Political turmoil in Burkina Faso over the past year has taken a toll on the economy. The transitional government is reporting nearly $70 million in losses in the ten days that followed a short-lived coup by members of the presidential guard earlier this month. The crisis shut businesses and workers went on strike. With elections on the horizon, Emilie Iob reports on what a return to political stability can do for the country's economic recovery.

Video Fleeing Violence, Some Syrians Find Refuge in Irbil

As Syrians continue to flee their country’s unrest to seek new lives in safer places, VOA Persian Service reporter Shepol Abbassi visited Irbil, where a number Syrians have taken refuge. During the religious holidy of Eid al-Adha, the city largely shut down, as temperatures soared. Amy Katz narrates his report.

Video Nigeria’s Wecyclers Work for Reusable Future in Lagos

The streets and lagoons of Africa's largest city - Lagos, Nigeria - are often clogged with trash, almost none of which gets recycled. One company is trying to change that. Chris Stein reports for VOA from Lagos.

Video Sketch Artist Helps Catch Criminals, Gives a Face to Deceased

Police often face the problem of trying to find a crime suspect based on general descriptions that could fit hundreds of people in the vicinity of the crime. In these cases, an artist can use information from witnesses to sketch a likeness that police can show the public via newspapers and television. But, as VOA’s Greg Flakus reports from Houston, such sketches can also help bring back faces of the dead.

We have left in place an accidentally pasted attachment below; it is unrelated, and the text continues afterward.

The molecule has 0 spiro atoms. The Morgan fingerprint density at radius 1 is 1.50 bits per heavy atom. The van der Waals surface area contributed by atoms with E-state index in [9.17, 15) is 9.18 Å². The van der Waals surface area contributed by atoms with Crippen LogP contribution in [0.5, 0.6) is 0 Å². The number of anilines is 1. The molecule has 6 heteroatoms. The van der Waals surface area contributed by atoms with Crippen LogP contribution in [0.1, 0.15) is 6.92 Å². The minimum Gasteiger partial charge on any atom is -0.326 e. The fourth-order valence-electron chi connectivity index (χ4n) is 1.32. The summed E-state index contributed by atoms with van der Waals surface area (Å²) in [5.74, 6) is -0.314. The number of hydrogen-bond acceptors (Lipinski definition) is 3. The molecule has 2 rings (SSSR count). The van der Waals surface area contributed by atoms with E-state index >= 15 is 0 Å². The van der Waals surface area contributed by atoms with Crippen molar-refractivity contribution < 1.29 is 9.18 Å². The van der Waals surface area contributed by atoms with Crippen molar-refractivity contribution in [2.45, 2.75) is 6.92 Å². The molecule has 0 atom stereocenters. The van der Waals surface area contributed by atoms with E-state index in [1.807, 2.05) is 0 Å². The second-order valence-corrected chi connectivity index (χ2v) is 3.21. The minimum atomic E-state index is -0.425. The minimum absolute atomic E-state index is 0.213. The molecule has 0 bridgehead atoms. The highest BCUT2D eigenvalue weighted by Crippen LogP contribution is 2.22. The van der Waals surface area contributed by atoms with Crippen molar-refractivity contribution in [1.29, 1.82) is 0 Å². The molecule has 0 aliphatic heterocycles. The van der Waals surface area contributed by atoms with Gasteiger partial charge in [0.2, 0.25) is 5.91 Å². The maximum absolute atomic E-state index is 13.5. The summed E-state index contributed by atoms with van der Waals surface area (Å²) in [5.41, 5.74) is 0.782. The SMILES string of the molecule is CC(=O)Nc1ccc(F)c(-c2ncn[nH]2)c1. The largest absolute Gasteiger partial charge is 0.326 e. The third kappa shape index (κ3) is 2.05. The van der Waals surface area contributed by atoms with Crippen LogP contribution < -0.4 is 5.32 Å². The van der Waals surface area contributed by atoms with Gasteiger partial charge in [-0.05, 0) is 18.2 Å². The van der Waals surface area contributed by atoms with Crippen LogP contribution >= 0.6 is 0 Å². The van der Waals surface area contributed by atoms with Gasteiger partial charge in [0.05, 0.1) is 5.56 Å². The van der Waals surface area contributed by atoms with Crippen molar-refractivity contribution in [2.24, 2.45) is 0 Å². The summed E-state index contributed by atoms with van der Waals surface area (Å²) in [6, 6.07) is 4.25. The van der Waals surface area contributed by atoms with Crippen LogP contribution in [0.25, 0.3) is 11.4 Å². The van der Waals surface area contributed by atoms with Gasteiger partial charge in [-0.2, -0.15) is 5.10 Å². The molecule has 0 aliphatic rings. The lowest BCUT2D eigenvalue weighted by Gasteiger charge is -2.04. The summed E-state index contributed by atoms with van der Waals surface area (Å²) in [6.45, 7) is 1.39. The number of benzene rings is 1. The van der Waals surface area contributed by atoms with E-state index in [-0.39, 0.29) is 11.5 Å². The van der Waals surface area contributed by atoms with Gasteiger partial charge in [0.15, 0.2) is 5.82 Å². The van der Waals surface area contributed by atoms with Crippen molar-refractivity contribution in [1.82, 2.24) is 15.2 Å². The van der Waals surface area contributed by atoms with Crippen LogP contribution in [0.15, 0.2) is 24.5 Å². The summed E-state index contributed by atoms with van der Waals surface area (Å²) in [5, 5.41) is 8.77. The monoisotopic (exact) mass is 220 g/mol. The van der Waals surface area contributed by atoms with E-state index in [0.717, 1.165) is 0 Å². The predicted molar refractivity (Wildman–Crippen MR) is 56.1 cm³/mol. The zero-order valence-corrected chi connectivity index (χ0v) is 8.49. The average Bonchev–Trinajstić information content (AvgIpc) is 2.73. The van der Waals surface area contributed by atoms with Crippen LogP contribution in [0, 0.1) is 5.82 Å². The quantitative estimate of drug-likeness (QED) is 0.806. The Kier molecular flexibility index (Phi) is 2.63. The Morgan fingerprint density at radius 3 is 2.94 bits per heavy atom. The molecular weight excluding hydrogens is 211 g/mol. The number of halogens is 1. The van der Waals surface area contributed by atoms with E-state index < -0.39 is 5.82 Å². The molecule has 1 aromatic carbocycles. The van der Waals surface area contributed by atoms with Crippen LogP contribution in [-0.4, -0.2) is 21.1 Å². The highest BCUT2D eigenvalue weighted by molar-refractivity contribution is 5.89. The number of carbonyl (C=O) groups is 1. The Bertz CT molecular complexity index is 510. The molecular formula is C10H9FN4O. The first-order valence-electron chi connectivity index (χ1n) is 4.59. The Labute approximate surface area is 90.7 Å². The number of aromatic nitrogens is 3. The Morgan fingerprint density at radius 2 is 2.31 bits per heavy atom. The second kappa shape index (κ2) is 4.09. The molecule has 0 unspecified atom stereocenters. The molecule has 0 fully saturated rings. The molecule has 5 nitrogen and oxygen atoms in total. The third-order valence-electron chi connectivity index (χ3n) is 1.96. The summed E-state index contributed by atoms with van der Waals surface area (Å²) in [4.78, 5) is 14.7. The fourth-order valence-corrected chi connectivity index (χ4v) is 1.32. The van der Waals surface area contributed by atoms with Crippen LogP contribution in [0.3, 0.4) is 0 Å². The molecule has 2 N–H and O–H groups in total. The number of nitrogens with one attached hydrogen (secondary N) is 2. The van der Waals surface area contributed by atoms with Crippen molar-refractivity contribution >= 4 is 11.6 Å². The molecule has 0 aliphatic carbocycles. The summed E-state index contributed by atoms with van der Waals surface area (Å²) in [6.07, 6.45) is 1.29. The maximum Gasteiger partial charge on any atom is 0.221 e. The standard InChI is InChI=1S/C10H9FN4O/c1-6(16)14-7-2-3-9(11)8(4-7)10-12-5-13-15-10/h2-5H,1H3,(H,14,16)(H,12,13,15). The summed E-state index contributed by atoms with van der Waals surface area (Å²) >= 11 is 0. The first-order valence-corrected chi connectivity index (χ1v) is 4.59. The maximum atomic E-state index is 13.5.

Video Thailand Set to Build China-like Internet Firewall

Thai authorities are planning to tighten control over the Internet, creating a single international access point so they can better monitor content. VOA Correspondent Steve Herman reports from Bangkok on what is being called Thailand’s own "Great Firewall."

Video Croatian Town’s War History Evokes Empathy for Migrants

As thousands of Afghanistan, Iraqi and Syrian migrants pass through Croatia, locals are reminded of their own experiences with war and refugees in the 1990s. VOA's Daniel Schearf reports from the town of Vukovar, where wartime scars still are visible today.

Video Long Drought Affecting California’s Sequoias

California is suffering under a historic four-year drought and scientists say even the state's famed sequoia trees are feeling the pain. The National Park Service has started detailed research to see how it can help the oldest living things on earth survive. VOA’s George Putic reports.

VOA Blogs